Can mindfulness practices strengthen your parenting skills?
Emerging research shows ways parents can strengthen their parenting practices through mindfulness.
Parenting adolescents can be challenging due to the rapid changes happening for young people cognitively, emotionally, physically and socially. Intense emotions for both child and parent are common during this stage of life — and research shows that parental practices and adult mental health play important roles in how young people learn to navigate emotions and develop overall mental health and wellbeing.
One approach to strengthening parenting practices and promoting positive youth development is the development of skills in mindfulness. Mindfulness is commonly defined as paying attention in the present moment with openness, curiosity, flexibility and kindness for self and others. It is about becoming more able, more often to notice without judgment our internal experiences including our feelings, thoughts, state of mind, mood, breath and other sensations in our bodies.
According to Pennsylvania State University parenting education researchers, teaching parents to be mindful in their daily interactions with their kids may be one way to improve the quality of parent-adolescent relationships and improve youth psychological development. Coupled with evidence-based parenting education programs, the researchers are integrating mindfulness practices with the goal of increasing parents’ attention to their parenting—as well as helping parents focus on their intention of parenting. Parents learn to understand their emotional “triggers” and shift away from automatic patterns of reaction that may not be serving them or their children well.
In an article titled The Mindfulness-enhanced Strengthening Families Program: Integrating brief mindfulness activities and parent training within an evidence-based prevention program published in the journal New Directions for Youth Development, researchers share promising practices for integrating mindfulness into parenting education, including:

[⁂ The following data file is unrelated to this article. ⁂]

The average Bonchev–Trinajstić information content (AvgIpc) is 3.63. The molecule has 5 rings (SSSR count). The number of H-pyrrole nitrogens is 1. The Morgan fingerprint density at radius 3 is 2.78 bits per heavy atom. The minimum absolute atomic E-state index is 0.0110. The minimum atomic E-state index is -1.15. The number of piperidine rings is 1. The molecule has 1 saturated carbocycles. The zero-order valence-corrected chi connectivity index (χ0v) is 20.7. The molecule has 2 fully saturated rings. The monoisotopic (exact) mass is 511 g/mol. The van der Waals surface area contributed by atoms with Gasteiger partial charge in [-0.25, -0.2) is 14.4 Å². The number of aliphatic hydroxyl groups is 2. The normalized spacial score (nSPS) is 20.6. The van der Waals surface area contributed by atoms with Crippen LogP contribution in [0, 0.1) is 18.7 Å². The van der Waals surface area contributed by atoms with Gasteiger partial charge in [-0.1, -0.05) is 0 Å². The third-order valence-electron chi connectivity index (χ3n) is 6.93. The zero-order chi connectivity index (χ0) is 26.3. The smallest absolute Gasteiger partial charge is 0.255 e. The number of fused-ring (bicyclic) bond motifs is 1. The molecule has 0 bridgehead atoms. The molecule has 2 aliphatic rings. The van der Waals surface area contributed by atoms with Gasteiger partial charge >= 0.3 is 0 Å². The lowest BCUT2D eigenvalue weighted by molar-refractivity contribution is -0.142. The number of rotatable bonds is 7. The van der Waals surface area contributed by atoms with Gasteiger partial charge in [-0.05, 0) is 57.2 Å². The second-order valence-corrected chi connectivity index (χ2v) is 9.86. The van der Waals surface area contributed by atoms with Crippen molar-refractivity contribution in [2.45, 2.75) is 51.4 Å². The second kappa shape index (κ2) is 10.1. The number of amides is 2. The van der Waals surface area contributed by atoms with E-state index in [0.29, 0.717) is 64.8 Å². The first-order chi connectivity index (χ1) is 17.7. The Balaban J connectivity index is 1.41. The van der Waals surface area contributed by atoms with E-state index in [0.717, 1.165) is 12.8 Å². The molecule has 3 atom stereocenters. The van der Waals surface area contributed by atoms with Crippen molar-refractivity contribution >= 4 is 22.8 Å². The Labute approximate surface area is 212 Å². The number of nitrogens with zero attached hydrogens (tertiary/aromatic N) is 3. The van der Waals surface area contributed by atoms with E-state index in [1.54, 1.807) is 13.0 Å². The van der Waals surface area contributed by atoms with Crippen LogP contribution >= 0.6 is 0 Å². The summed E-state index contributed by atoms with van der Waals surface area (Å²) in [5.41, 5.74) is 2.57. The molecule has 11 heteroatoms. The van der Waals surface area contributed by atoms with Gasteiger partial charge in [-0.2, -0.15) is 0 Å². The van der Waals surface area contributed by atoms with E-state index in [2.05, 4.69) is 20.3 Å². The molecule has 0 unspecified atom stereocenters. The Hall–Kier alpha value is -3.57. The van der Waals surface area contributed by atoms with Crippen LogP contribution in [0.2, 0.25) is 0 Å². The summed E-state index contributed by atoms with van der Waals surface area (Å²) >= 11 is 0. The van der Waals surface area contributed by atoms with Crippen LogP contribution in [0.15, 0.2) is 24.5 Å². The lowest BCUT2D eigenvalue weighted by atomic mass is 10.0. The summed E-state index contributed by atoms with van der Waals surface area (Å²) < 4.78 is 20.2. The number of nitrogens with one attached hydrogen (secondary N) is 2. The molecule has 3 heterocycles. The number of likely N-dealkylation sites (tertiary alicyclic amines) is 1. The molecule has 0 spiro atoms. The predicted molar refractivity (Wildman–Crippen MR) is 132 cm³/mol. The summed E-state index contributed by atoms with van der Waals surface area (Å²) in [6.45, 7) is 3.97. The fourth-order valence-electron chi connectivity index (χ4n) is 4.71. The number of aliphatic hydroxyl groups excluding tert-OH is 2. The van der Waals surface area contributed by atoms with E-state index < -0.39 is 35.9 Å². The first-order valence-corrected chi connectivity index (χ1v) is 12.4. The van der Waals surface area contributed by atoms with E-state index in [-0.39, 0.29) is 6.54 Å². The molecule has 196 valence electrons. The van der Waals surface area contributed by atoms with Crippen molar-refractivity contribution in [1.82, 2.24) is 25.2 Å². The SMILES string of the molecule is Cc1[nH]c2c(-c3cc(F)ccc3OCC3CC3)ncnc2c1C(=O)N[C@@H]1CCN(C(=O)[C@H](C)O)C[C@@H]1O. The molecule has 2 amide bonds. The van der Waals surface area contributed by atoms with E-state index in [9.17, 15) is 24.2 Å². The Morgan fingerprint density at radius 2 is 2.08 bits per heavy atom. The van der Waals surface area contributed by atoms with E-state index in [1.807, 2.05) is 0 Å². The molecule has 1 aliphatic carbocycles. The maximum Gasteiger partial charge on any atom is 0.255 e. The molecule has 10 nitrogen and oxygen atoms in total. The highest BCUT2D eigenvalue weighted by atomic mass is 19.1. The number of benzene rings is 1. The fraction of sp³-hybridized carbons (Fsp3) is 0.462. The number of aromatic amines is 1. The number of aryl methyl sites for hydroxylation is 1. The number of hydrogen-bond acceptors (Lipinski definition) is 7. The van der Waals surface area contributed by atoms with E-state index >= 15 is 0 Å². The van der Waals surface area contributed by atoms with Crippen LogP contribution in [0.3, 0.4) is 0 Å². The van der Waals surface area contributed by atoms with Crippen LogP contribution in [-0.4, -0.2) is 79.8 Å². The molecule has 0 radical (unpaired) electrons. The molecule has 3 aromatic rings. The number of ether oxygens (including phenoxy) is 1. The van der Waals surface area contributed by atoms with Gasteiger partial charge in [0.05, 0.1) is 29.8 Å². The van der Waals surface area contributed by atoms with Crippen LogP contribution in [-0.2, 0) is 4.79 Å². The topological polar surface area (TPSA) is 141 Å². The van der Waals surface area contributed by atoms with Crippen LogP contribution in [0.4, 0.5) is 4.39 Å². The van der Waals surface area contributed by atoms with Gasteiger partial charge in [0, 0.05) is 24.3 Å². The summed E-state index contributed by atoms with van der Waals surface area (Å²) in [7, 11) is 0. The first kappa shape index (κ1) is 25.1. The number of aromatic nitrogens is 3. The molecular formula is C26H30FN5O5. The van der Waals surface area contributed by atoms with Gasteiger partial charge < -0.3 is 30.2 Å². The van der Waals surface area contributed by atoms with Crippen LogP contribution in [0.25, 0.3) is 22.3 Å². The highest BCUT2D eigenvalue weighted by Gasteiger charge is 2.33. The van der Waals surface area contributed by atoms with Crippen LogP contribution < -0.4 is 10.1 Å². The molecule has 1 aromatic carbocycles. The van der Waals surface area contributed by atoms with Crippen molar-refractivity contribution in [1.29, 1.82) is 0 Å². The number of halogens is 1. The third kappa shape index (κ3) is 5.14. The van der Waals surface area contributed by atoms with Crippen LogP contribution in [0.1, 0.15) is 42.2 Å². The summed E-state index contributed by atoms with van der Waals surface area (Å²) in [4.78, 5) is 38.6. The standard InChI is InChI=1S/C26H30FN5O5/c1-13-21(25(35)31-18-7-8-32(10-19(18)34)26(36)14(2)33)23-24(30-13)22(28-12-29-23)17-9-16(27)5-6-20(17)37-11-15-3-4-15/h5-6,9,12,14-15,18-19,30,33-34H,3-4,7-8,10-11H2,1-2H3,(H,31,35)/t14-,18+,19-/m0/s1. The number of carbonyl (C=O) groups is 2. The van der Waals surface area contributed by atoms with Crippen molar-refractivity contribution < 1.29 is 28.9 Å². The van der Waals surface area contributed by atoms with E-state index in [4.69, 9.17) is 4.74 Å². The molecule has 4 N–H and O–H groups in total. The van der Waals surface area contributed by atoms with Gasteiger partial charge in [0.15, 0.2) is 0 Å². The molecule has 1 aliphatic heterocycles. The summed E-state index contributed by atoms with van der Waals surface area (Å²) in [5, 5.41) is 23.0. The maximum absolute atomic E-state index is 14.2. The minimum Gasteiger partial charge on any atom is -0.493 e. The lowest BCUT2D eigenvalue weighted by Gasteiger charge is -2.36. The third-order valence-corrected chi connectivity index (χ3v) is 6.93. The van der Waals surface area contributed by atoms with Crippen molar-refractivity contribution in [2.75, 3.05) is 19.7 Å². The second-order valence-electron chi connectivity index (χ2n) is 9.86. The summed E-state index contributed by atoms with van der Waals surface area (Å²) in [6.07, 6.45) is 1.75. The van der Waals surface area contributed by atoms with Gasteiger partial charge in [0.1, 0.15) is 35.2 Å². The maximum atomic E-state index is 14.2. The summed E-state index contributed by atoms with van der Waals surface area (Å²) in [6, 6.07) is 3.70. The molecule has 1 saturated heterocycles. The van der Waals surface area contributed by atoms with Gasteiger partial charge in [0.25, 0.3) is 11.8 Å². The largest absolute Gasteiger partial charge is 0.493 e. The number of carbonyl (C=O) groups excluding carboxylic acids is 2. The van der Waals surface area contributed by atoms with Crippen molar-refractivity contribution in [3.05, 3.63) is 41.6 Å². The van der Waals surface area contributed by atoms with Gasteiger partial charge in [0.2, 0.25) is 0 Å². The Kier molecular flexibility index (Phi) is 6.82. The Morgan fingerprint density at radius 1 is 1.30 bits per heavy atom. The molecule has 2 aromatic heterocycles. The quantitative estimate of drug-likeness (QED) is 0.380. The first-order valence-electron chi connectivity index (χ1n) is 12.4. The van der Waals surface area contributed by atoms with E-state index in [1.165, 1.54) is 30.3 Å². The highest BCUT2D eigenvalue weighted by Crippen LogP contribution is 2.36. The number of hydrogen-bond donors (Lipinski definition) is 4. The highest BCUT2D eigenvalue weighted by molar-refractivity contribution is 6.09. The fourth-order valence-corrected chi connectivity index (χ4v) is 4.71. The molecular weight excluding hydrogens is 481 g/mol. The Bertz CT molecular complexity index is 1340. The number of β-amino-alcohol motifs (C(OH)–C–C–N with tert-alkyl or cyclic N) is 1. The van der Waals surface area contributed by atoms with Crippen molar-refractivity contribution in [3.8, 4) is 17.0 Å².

Breath awareness: A common practice of mindfulness is awareness and connection to our breathing. Breath awareness can help parents focus their attention on the present moment and reduce feelings of stress in the body. Focusing our attention on our breathing can help us feel calmer, more centered and more ready to respond, rather than react to challenging situations. To be reminded to slow down and connect to their breath, parents in one parenting education program get a magnet to take home that says “Stop, Be Calm, Be Present.”
Emotions of parenting: Parenting can be difficult and emotional work. Research shows that adults can improve their parenting skills by acknowledging their triggers and emotional patterns. Part of mindfulness practice is becoming comfortable with the uncomfortable. The mindfulness practice of noticing and naming our emotions has been shown to increase emotional regulation skills and the capacity for responding well when the going gets rough. The trick is to be able to accept all of our emotions—even when they’re uncomfortable—and to learn to make conscious, intentional decisions rather than reacting when we’re stressed and overwhelmed. Responding when we’re stressed, triggered and overwhelmed can make difficult situations worse and can harm relationships. The more we practice mindfulness, the more likely we are to be able to pause, reflect and see options for moving forward in ways that reflect our values and intentions as parents.
Compassion for self and child: Parenting practices and relationships are strengthened when adults treat their children with empathy and compassion. Equally important is the capacity that parents have to be compassionate for themselves rather than falling into the destructive pattern of self-blame, shame and judgment. Mindful parenting includes being kind to ourselves and to our children, noticing the things we and our children do well—and offering compassion for our mistakes and missteps as we navigate this challenging stage of family life.
During adolescence, parents and youth often feel increasingly disconnected from one another. Emerging research shows promise for the ways mindfulness practices can foster emotional resiliency, stronger parent-child relationships, whole-hearted parenting and positive youth development.
Michigan State University Extension provides resources, workshops and programs to help parents, adults and youth develop social and emotional skills and practice everyday mindfulness through programs like Stress Less with Mindfulness and Be SAFE: Safe, Affirming and Fair Environments.
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